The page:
A warning: Every now and again this blog is going to veer completely off subject. There are occasions when you come across some thing you feel compelled to shout about, and given that this blog is where I generally write about matters that interest me, here’s where that sort of thing is going to have to go.
So yesterday I went to Kew Gardens. It’s only a 10-minute walk from where I live and my wife has recently taken up membership, meaning we can drop by whenever the mood takes us. This was the second visit in three weeks and we explored parts of the gardens we hadn’t seen previously. This included the small red-brick building that is the Marianne North Gallery. How did I not know about this place before? It’s not much more than a single room and annex, but what a room. It has to be one of the most wonderful small places in all London.
Marianne North, was the daughter of the Liberal member of parliament for Hastings. On her father’s death in 1869, at the age of 40, she decided to pursue a long-standing ambition of painting the flora of distant countries. She began her travels in 1871-72, going first to Canada, the US and Jamaica, and then Brazil. In 1875, after a few months in Tenerife, she travelled on to Japan, Borneo, Jaca, Ceylon, India, Australia, New Zealand and Tasmania. (She also visited Egypt but painted very little there – that’s one of her rare Egypt pieces, heading this post.)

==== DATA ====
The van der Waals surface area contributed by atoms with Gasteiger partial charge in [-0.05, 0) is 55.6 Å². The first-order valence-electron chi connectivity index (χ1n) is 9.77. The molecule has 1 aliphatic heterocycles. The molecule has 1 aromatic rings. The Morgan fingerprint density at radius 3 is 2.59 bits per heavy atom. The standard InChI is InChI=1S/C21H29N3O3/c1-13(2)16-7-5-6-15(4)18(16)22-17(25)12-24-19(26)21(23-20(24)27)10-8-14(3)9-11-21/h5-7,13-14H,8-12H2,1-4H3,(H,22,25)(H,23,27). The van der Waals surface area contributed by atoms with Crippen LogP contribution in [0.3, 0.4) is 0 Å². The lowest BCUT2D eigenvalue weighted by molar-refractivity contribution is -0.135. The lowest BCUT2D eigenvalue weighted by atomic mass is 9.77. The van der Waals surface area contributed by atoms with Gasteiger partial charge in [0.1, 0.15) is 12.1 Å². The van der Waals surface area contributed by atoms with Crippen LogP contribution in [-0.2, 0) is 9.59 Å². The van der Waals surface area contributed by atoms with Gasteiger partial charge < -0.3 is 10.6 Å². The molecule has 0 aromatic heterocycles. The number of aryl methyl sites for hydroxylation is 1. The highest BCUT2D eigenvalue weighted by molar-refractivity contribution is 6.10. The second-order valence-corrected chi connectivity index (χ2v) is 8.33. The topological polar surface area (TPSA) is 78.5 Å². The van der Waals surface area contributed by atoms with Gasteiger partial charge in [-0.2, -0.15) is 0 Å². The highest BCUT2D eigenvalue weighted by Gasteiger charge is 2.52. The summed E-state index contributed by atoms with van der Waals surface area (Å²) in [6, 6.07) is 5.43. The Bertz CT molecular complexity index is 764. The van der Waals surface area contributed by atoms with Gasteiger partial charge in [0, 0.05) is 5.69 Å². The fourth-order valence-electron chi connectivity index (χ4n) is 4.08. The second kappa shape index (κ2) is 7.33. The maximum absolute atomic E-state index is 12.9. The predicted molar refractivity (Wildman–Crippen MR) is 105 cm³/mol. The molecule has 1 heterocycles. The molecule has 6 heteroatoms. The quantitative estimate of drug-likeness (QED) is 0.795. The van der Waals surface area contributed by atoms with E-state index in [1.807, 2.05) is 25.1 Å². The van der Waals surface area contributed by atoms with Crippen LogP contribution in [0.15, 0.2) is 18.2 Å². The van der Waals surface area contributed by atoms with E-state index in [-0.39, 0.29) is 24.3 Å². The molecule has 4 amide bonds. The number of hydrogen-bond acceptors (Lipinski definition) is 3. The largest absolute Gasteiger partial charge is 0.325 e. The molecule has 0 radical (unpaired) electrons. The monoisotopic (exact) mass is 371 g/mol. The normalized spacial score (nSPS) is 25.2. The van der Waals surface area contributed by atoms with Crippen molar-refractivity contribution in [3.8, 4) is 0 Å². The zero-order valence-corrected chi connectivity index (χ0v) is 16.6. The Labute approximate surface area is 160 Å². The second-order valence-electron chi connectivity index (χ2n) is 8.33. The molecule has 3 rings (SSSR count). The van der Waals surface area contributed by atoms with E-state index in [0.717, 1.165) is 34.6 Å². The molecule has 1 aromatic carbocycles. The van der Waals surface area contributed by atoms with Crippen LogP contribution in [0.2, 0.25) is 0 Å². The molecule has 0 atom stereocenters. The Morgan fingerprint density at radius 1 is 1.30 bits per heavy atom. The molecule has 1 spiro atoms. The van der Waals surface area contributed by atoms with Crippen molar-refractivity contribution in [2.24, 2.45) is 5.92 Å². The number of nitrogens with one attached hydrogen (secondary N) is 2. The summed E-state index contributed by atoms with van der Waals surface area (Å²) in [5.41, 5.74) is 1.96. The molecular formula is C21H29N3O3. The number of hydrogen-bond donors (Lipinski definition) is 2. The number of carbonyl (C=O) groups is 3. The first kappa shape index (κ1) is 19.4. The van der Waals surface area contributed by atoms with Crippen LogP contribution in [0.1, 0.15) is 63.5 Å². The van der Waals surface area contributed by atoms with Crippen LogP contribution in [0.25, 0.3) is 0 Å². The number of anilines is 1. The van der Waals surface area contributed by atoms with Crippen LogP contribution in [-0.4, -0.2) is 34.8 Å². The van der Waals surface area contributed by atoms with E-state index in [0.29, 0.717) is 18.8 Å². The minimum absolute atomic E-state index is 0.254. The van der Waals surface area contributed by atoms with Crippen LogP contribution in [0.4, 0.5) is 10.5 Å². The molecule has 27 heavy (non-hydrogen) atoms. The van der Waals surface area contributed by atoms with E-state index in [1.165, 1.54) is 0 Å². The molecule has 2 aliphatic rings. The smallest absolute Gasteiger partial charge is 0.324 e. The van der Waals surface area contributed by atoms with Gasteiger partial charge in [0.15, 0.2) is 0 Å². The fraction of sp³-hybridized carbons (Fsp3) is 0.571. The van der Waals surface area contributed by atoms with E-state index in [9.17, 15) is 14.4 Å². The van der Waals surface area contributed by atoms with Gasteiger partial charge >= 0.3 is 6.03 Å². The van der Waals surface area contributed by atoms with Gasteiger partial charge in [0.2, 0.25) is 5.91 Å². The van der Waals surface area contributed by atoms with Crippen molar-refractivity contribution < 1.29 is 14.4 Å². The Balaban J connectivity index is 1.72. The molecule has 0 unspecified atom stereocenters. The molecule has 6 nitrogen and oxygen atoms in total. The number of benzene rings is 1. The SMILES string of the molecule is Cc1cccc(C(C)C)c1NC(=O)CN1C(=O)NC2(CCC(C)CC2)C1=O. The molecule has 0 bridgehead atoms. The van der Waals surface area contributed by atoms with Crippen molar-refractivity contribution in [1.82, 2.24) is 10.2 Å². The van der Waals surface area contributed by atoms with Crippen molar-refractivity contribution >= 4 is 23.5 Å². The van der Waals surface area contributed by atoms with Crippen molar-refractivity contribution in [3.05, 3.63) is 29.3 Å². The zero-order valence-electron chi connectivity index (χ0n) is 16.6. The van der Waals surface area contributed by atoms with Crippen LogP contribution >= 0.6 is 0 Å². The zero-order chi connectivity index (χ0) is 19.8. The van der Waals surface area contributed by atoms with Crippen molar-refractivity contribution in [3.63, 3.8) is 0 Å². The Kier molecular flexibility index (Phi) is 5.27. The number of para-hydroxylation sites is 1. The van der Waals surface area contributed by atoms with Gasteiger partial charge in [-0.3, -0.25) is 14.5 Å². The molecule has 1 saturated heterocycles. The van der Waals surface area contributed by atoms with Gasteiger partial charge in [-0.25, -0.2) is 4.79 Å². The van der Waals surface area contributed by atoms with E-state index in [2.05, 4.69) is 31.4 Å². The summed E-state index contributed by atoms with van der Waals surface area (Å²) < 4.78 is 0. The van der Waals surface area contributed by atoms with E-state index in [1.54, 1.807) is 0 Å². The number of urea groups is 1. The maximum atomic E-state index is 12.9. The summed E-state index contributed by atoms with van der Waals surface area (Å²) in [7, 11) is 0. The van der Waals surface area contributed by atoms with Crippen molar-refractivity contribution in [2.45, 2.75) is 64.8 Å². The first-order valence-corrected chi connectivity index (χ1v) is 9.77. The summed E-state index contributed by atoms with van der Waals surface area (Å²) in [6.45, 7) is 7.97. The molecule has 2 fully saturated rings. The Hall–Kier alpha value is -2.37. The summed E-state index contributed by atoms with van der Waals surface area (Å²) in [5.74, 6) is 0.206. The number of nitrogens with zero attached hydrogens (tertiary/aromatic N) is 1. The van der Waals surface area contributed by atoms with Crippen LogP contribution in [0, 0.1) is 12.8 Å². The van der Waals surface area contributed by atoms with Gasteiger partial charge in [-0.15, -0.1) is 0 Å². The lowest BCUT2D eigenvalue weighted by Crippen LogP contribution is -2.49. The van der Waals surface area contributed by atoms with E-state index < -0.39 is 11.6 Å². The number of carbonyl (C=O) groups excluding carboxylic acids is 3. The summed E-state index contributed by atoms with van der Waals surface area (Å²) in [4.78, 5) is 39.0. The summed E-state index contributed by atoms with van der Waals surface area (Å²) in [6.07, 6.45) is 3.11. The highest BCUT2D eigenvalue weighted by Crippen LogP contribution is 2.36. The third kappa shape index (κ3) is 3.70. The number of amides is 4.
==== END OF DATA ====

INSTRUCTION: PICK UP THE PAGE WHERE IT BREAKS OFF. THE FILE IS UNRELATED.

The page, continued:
She travelled alone (she found companions tiresome) and used her time to record primarily plants, but also animals, architecture and landscapes. She offered the works to the Royal Botanic Gardens at Kew, along with a proposal for a gallery to house them to be built at her own expense. The new building was designed looking partly like a Greek temple, partly like a plantation lodge, and it was completed in 1882. North died at Alderley in Gloucestershire in August 1890.
The gallery remains today as she intended it (her bequest stipulated it could not be changed). Its walls are tightly packed with 832 of her studies, which are framed to exactly fit and fill all available spaces. She favoured oil paints, rather than the watercolours most botanical painters used, which means her paintings have remained as bright and vivid as when they were first done. The lower parts of the gallery’s walls are clad in no fewer than 246 different types of wood brought back by North from her travels. Around the top of the walls is a gallery and high windows.
Individually the paintings are beautiful, rich with details and life; taken all together they are dazzling and overwhelming. Just as well there are a couple of benches in the hall, because you need to sit and take it all in – and then you can turn and examine the backs of the benches which are embellished by groups of Cinemascopic landscapes.
You can see more paintings at Kew’s online gallery. Alternatively, if you happen to be in London and have a liking for Victorian art and architecture, or a passion for travel and exploration, or are just partial to a bit of full-on willful eccentricity, then go along and see the Marianne North Gallery at Kew for yourself.